Doing rounds on the pediatric ward today gives a bit of a look into what is ailing kids around the developing world. What are the big killers of kids under 5 years of age? Pediatric cancer? Congenital heart defects? Not in countries like Kenya. In places like this, the big 5 are pneumonia, diarrhea, malaria, measles, and HIV. When was the last time a doctor in the US saw a child die from a bout of diarrhea, or even saw a case of measles? Things are very different here.
On our ward now we have a few kids with malaria. One little girl came in yesterday afternoon, weak looking and barely awake. A drop of blood was taken from her finger, spread out on a glass slide, and examined under the microscope. Staring back up at the laboratory technician were hundreds of malaria parasites growing and reproducing in her red blood cells, bursting them open when they were too many to be contained in a single cell. Probably due to the infection's effect on her bone marrow and spleen, her platelets are also quite low, potentially leading to the inability to form blood clots. She is sitting up in a little princess dress today, and smiling shyly at us. She's not out of the woods yet, but we're still happy and continually amazed to see children like her bounce back so quickly.
A boy sitting next to her with HIV and resolving malaria has been giving us high-fives for a few days. He's ready to go home, but we haven't seen either of his parents during rounds for the last few days. I'm amazed how parents can leave small children at the hospital without a care-giver. In the States, this would be considered child neglect. Here, it's often a reality of having to be at home to care for other children and chores.
The young boy next to him did not look quite as well. When he came in to the hospital yesterday morning, it was clear to us from across the room that he was having a hard time breathing. As he lay on his bed, weak and quiet, we could see his chest heaving rapidly. The average child his age breathes in about 20 times per minute. We counted his respirations, and he was breathing-in 88 times in a minute. With each breath in, his nostrils flared, and the soft tissues between his ribs sucked in slightly, showing us that he was using additional muscles to get the oxygen his body required. He was started on a powerful IV antibiotic and monitored for the possible need of adding oxygen (in the US he would have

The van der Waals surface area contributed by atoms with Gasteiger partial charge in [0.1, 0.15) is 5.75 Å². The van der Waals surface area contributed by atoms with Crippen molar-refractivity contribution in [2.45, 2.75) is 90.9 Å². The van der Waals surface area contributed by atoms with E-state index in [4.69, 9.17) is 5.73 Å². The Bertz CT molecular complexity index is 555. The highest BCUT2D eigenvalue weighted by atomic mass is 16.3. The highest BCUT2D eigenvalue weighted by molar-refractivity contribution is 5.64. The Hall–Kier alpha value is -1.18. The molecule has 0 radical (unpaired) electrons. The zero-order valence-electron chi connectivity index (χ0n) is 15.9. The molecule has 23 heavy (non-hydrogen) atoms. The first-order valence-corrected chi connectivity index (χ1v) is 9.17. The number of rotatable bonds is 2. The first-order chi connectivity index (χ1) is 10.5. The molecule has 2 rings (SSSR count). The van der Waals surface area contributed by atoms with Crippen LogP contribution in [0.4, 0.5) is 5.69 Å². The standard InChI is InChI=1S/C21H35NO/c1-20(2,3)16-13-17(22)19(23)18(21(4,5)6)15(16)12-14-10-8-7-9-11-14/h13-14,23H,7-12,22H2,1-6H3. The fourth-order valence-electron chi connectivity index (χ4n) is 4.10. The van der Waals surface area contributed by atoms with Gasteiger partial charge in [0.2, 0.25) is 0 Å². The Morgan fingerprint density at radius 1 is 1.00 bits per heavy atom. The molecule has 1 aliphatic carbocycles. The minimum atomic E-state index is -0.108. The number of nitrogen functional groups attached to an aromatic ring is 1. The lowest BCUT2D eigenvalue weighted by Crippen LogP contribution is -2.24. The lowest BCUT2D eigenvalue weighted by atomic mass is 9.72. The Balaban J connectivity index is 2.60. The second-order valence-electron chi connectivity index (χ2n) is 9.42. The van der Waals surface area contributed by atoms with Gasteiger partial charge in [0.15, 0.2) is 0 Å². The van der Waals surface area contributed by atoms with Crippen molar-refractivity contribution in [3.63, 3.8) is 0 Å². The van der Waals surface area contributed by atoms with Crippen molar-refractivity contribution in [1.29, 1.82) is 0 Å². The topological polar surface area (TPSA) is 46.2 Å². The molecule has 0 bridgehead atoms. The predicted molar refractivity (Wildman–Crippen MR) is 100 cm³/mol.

definitely been given supplemental O2; here, where oxygen is expensive and precious, children with pneumonia are started on O2 when their blood saturation of oxygen falls below 90%). Today he's sitting up and looking much better. He would have almost certainly died if he had stayed at home much longer. Now, with even just a few doses of antibiotics, he is on his way to recovery.
There are a lot of patients admitted to the hospital that we cannot save, based on limitations of diagnostics and treatment. But these cases of sick kids that turn around quickly make our day.